When Enchanted Forest Water Safari — one of the longest running attractions in the Adirondacks — announced the park would not open for the 2020 season due to the COVID-19 crisis, Old Forge area residents and businesses feared that the closure would hit the local economy hard. There would be lost summer jobs, lost sales-tax revenue, and lost business income that would ripple through the local economy like wavelets from a vigorously paddled canoe on Old Forge Pond.
The family-owned Water Safari is the largest summer employer in Herkimer County, drawing workers from Herkimer, Lewis, and Oneida counties, as well as J-1 Visa workers from abroad, many of whom spend money that circulates through the local economy. Read how the community of Old Forge, as well as other tourist-dependent towns in the Adirondacks are coping in the wake of closures of key businesses and events in this story from the weekend, in the Adirondack Explorer: https://www.adirondackexplorer.org/stories/closures-hit-some-adirondack-businesses-hard-but-there-are-silver-linings
(Enchanted Forest photo from 1973, courtesy of Wikimedia Commons)
Public welcome to donate at https://www.caringcrowd.org/provide-meals-food-insecure-families-impacted-covid-19
Resulting from a successful partnership with AdkAction, The Hub on the Hill will deliver approximately 5,500 Emergency Food Packages (EFPs) by October 1, 2020. This project has supplied tens of thousands of meals and put food on the tables of hundreds of families facing increased food insecurity due to COVID-19.
The Hyde Collection is offering free admission to all essential workers and their families throughout the month of August as a thank you for their service during the COVID-19 crisis. After being closed for several months because of the pandemic, The Hyde Collection reopened to visitors on the first of the month.
In accordance with CDC guidelines, The Hyde is open only for visitors who have made appointments on hydecollection.org. When making a reservation online, there is an “Essential Workers and Family” field where first responders, health care workers and all other essential workers can enter the number of family members they will be attending with, and they will not be charged for those tickets.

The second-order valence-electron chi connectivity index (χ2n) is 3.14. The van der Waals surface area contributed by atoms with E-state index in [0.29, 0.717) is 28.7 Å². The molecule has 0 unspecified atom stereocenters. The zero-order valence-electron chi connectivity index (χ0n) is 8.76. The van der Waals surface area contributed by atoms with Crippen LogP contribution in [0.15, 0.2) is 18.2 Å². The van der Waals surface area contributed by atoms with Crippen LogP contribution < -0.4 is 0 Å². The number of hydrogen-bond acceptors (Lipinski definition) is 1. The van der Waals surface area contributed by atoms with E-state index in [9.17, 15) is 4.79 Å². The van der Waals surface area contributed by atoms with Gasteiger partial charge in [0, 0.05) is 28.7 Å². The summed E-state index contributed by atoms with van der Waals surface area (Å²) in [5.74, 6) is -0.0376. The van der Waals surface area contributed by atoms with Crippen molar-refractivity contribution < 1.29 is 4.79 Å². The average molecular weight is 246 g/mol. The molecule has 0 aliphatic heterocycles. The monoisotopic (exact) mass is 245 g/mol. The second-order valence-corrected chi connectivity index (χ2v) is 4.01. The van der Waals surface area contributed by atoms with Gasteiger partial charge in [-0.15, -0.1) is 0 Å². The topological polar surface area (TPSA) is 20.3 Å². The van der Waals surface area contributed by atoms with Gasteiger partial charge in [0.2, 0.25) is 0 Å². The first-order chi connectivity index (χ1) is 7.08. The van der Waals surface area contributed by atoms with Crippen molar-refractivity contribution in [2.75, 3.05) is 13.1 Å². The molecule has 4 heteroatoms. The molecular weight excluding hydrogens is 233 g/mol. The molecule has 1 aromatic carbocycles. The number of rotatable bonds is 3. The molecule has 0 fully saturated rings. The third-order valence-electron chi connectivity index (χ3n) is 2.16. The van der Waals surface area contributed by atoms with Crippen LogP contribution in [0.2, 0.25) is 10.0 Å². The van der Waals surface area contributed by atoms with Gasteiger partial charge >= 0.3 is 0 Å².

As autumn approaches, schools are thinking about ways to keep students safe by maximizing time outdoors. The concept of outside instruction is not new. Leading up to WWII, open air schools were built in the United States and Europe to protect children from tuberculosis. Even in Saranac Lake, where temperatures in the winter tend to stay well below freezing, some children attended unheated, open air classrooms.
In the mid-1920s, the Saranac Lake School District built an open air school at River Street, at a cost of $12,000. All Saranac Lake children were weighed periodically and X-rayed annually. Those found to be underweight attended the Fresh Air School. The building, now used for a nursery school, is located behind the former River Street School. In 1937, the Fresh Air School moved to a new six-room addition built at Petrova School.
Open air education wasn’t just for preventing illness and improving health. It was also widely used in summer camps as a natural extension of the camping experience. At local camps over generations, children have learned skills outdoors, such as arts, crafts, sports, and music.
The Adirondack Artists Guild, in partnership with the Adirondack Center for Writing, presents Responding II – 2020 as its featured exhibit in September, running from Sept. 4-29.
The title comes from the Gallery’s history – shortly after September 11, 2001, we invited artists, writers, and anyone else who wanted to respond to or share their feelings about that horrific event. We called the show “Responding”, and the gallery was full of deeply moving and expressive creations.
Historic Saranac Lake’s Saranac Laboratory museum is re-open, operating under limited hours and strict guidelines in order to keep their patrons and their staff healthy. The museum is the first laboratory in the nation that was built for the study of tuberculosis, showcasing Saranac Lakes history as a community that built a bustling economy around the response to an infectious disease.
Museum staff expects that visitors will find Saranac Lakes history relevant once again in response to COVID-19. The museum is currently open on Thursdays through Saturdays from 10am or 5pm, and visitors are encouraged to check out historicsaranaclake.org for updates.
I have such gratitude for the Adirondack woods and waters during this Covid-19 pandemic. Paddling my solo canoe is the best. When I’m with friends, we easily keep our social distance as we float on the open waters and maneuver up a stream bed.
Keeping six-feet away from the crowds at canoe access sites this summer is another matter. Often it’s difficult finding a parking spot with enough room to keep clear of others walking around their cars while lifting canoes and kayaks. My friends and I wear our masks, but not all do. Families are relieved that their kids can run around, which they do in the parking lots and beaches that serve as canoe and kayak put-in and take-outs. I stick with water access points that are maintained for use by cartop water craft, rather than launching sites appropriate for motor boats.